The worst part is that ISO certification requires you to do this retarded crap, so we’ve has to make our network less secure (with everyone’s password being PAssword1) than it was before in order to get it certified as “secured”.
My impression is that the majority of passwords are hacked one of 3 ways:
– Seeing somebody type it in, or seeing it written down. (Apparently people are using phone cameras to record people’s ATM pins these days.)
– Key loggers downloaded from nefarious websites (Yep, that means porn, probably involving goats) or email attachments using exploits that decent up-to-date virus software and OS patches would prevent.
– Brute force dictionary attacks. If your password is in the dictionary, consider yourself owned.
Common sense (which should include an aversion to goat porn), decent network security and an random symbol or two should keep these from affecting most people.
Hey, long time listener first time commenter. I love your videos, by the way. Anyway, I just wanted to give a reply to the “Anonymous” message. There are a few places where “Anonymous” applies online. Those are the chan websites (4chan, 7chan, 420chan, and so on and so forth), and then the ebaums world. Trust me on this one, the site that they were interviewing on fox news (420chan and 4chan), it is not a group of people who get together to hack places.
There was actually an audio response sent into the fox website. http://media.putfile.com/Dear-Fox-News There’s the link there. Either way, that’s enough on the “Anonymous” issue.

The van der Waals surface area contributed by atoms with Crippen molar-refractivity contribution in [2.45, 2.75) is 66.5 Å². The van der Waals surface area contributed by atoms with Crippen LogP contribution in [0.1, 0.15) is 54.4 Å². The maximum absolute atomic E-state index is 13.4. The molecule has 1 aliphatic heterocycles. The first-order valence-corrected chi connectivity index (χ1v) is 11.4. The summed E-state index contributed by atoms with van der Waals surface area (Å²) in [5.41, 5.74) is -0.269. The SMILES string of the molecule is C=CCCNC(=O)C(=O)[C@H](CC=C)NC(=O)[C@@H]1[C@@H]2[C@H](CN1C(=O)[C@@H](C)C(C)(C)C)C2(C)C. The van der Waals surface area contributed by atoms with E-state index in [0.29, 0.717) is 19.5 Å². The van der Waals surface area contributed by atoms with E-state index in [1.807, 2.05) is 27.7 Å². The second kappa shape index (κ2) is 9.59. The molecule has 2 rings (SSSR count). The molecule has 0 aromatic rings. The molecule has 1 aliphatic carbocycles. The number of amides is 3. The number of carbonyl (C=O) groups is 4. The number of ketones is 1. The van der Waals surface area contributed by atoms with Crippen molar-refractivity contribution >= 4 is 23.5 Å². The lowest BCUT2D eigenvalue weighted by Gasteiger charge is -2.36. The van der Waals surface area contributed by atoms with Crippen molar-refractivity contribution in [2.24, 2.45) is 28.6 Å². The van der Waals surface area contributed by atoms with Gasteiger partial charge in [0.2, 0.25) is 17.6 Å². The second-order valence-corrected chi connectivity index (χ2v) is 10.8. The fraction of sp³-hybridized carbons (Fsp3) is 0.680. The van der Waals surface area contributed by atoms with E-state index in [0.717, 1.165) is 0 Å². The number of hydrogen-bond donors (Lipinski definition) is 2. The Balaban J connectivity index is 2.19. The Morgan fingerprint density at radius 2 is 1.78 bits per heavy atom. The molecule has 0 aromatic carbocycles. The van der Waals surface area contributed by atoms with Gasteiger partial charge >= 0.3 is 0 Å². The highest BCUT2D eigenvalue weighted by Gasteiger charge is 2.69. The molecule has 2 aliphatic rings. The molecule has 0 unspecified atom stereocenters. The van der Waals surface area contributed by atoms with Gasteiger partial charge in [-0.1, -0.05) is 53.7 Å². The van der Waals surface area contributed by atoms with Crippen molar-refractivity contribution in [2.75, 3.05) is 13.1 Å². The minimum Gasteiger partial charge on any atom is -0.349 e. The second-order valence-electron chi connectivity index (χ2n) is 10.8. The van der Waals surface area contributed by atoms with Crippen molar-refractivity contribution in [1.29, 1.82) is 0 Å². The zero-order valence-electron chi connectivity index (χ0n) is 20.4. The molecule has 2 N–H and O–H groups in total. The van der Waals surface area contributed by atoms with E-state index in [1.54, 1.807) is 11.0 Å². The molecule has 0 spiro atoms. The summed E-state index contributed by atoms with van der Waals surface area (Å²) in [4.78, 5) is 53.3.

As for the password thing–yeah, having to change your password at the beginning of the month really sucks. And they always have the protocol that you cannot use a password you already had used before. It is a shame when you have to start looking in the dictionary for words to use, because your creative passwords you often forget after a while.
Massif: yeah, they just added the “can’t re-use old passwords” rule as well
Shadow: you have a unique ability!
DOA: yeah but they make me change it every month, I don’t know how many ways I can say it!
Vlad: Yeah, the “remember password” can be a lifesaver for web accounts, doesn’t help with network logins though
Michelle: I gotta use at least two numbers… at least one capital… all sorts of dumb rules.
Range: it’s amazing how many system breakins happen that way – I heard some ATMs have a default password.
Volvo: yeah, the writing them down on post-its is very common
Javi: good luck catching up, I hope the angry overload doesn’t fry your brain 🙂
Cinkitty: sounds like you need some moist wipes for those special characters 😉
Tom: I saw a really funny piece about that the other day. Damn, wish I could remember the link now…
Paul: Oh yeah, that’s another pet hate about changing passwords
Brian: I think those are three good warnings you’ve provided there.
Nicholas: thanks for joining in, hope to hear from you again!
Hey Mr A
I was interested to learn you use Digg. I’m a Digg addict myself. I’ve been dabbling with the Digg API recently using Flex and I’ve built a couple of tools that might interest you:
To monitor your Digg submissions:
To monitor your Digg comments:
I’m a long time reader of yours, so I hope you don’t consider this as spamming.
What’s you Digg user name? I don’t blame you if you don’t want to tell me, but I’m just interested in what you have to say on Digg.
I find nursery rhymes work best:
jbnjbq: jack be nimble jack be quick
jjocs: jack jumped over the candle stick
omhaf: old macdonald had a farm
eiei0: self-explanatory 🙂
Get a fingerprint scanner, link all your passwords to it and be happy.
Still have to change the bloody things monthly, but after you link it to the scanner, you don’t have to worry about it.
yeah, i want one of those!
Paul: I’ll send you a message